Under the direction of Tennessee Valley Authority (TVA) Director Harcourt Morgan, the focus turned to research and development of fertilizers and through pilot work, the Muscle Shoals facility became the nation’s most complete fertilizer research and development center.  Demonstration farms and projects and partnerships with land grant colleges and extension services provided testing of products and technology.  By 1962, the program was generally acknowledged to be the national leader in research and manufacturing methods through the programs of the National Fertilizer Development Center.

President John F. Kennedy visits the Muscle Shoals region on May 18, 1963 and spoke to a large crowd about the work of the TVA.

The TVA National Fertilizer Development Center (NFDC) continued to be a leader in fertilizer research into the last half of other 20th Century.  In 1974 the International Fertilizer Development Center (IFDC) was established as a Public International Organization by presidential decree.  NFDC’s research however was terminated in the last decade of the 20th Century.  Research at IFDC continues with statistics from 2016 showing that the economic impact of IFDC on the Muscle Shoals economy is estimated to be $21.5 million and that 70% of the world’s fertilizers were developed in Muscle Shoals.  Dr. Scott Angle is the director of the International Fertilizer Development Center.

Alabama state programs – William H. (Mutt) Gregory was born April 16, 1906, in Florence, Alabama.  He studied agriculture at Auburn University, and received his B.S. Degree in 1928. His long career included 31 years with the Alabama Cooperative Extension Service, two years in a foreign assignment in Africa, and 16 years with the Alabama Department of Agriculture and Industries. As Extension specialist in animal husbandry during 1940-59, he was the primary mover in organizing the Alabama Cattleman’s Association, helped organize a state sheep association, and established statewide marketing system for lambs and wool.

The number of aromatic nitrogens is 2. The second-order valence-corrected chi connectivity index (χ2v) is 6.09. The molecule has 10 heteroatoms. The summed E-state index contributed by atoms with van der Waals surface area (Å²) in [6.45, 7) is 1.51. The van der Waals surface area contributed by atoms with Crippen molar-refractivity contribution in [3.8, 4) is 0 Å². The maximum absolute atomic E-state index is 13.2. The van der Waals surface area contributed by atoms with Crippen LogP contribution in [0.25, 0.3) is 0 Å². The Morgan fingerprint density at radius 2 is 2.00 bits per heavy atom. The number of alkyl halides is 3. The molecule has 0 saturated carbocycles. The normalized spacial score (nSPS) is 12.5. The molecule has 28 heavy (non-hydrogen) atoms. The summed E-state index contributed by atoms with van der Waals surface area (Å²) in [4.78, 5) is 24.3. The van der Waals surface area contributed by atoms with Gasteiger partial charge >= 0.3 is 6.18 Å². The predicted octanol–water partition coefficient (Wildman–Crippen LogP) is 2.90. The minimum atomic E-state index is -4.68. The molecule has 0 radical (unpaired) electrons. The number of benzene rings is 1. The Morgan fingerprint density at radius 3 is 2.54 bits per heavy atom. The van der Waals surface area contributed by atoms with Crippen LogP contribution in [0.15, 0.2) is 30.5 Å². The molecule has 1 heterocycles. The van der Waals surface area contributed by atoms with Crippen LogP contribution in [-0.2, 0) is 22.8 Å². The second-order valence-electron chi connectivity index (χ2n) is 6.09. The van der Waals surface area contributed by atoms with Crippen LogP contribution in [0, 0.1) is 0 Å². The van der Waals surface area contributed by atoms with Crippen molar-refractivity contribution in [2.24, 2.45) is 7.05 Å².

National – Howell T. Heflin grew up in northwest Alabama.  In addition to a distinguished career as an attorney,   Heflin embarked on a second career as Chief Justice of the Alabama Supreme Court, to be followed   by 16 years as a U.S. Senator. During his years in the U.S. Senate, Heflin developed a strong reputation for his support of agriculture for his many years of service to Alabama agriculture.  Senator Heflin was presented Distinguished Service Awards by the American Soybean Producers Association, National Peanut Producers Association, and the Alabama Poultry and Egg Association.  He is a past winner of the American Farm Bureau Golden Plow Award, the Alabama Farmers Federation Eminent Service Award, and was named 1993 Man of the Year in Agriculture by The Progressive Farmer magazine.